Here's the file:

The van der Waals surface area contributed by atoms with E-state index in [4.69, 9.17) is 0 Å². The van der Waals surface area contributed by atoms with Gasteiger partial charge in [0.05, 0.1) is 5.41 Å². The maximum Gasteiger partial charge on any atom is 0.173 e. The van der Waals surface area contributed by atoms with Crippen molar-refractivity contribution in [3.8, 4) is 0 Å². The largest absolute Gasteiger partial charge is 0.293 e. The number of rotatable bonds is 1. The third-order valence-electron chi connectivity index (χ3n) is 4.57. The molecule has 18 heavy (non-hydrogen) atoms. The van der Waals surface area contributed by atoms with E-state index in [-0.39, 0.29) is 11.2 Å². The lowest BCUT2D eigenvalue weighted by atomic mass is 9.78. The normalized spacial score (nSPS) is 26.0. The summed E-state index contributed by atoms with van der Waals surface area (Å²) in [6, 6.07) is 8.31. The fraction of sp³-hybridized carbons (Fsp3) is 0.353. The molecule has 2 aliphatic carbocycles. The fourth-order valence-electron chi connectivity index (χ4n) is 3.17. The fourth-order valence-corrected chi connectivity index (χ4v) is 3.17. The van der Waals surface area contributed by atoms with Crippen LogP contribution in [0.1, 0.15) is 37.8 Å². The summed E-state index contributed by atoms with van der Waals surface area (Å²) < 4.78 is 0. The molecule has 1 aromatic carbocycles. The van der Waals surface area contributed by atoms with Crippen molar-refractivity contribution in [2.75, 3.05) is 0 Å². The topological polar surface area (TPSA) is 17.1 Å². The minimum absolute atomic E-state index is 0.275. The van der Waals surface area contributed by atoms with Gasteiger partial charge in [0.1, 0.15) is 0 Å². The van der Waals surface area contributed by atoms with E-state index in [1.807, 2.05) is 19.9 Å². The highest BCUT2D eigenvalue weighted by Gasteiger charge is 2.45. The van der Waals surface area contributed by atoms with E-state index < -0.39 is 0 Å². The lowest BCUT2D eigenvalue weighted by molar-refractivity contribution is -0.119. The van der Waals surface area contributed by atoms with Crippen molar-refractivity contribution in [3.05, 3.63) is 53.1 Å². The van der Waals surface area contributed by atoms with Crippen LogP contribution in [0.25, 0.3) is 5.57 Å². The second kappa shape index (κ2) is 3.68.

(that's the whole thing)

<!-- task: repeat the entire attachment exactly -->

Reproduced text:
The van der Waals surface area contributed by atoms with E-state index in [4.69, 9.17) is 0 Å². The van der Waals surface area contributed by atoms with Gasteiger partial charge in [0.05, 0.1) is 5.41 Å². The maximum Gasteiger partial charge on any atom is 0.173 e. The van der Waals surface area contributed by atoms with Crippen molar-refractivity contribution in [3.8, 4) is 0 Å². The largest absolute Gasteiger partial charge is 0.293 e. The number of rotatable bonds is 1. The third-order valence-electron chi connectivity index (χ3n) is 4.57. The molecule has 18 heavy (non-hydrogen) atoms. The van der Waals surface area contributed by atoms with E-state index in [-0.39, 0.29) is 11.2 Å². The lowest BCUT2D eigenvalue weighted by atomic mass is 9.78. The normalized spacial score (nSPS) is 26.0. The summed E-state index contributed by atoms with van der Waals surface area (Å²) in [6, 6.07) is 8.31. The fraction of sp³-hybridized carbons (Fsp3) is 0.353. The molecule has 2 aliphatic carbocycles. The fourth-order valence-electron chi connectivity index (χ4n) is 3.17. The fourth-order valence-corrected chi connectivity index (χ4v) is 3.17. The van der Waals surface area contributed by atoms with Crippen LogP contribution in [0.1, 0.15) is 37.8 Å². The summed E-state index contributed by atoms with van der Waals surface area (Å²) < 4.78 is 0. The molecule has 1 aromatic carbocycles. The van der Waals surface area contributed by atoms with Crippen molar-refractivity contribution in [2.75, 3.05) is 0 Å². The topological polar surface area (TPSA) is 17.1 Å². The minimum absolute atomic E-state index is 0.275. The van der Waals surface area contributed by atoms with Gasteiger partial charge in [0.1, 0.15) is 0 Å². The van der Waals surface area contributed by atoms with E-state index in [1.807, 2.05) is 19.9 Å². The highest BCUT2D eigenvalue weighted by Gasteiger charge is 2.45. The van der Waals surface area contributed by atoms with E-state index < -0.39 is 0 Å². The lowest BCUT2D eigenvalue weighted by molar-refractivity contribution is -0.119. The van der Waals surface area contributed by atoms with Crippen molar-refractivity contribution in [3.05, 3.63) is 53.1 Å². The van der Waals surface area contributed by atoms with Crippen LogP contribution in [0.25, 0.3) is 5.57 Å². The second kappa shape index (κ2) is 3.68.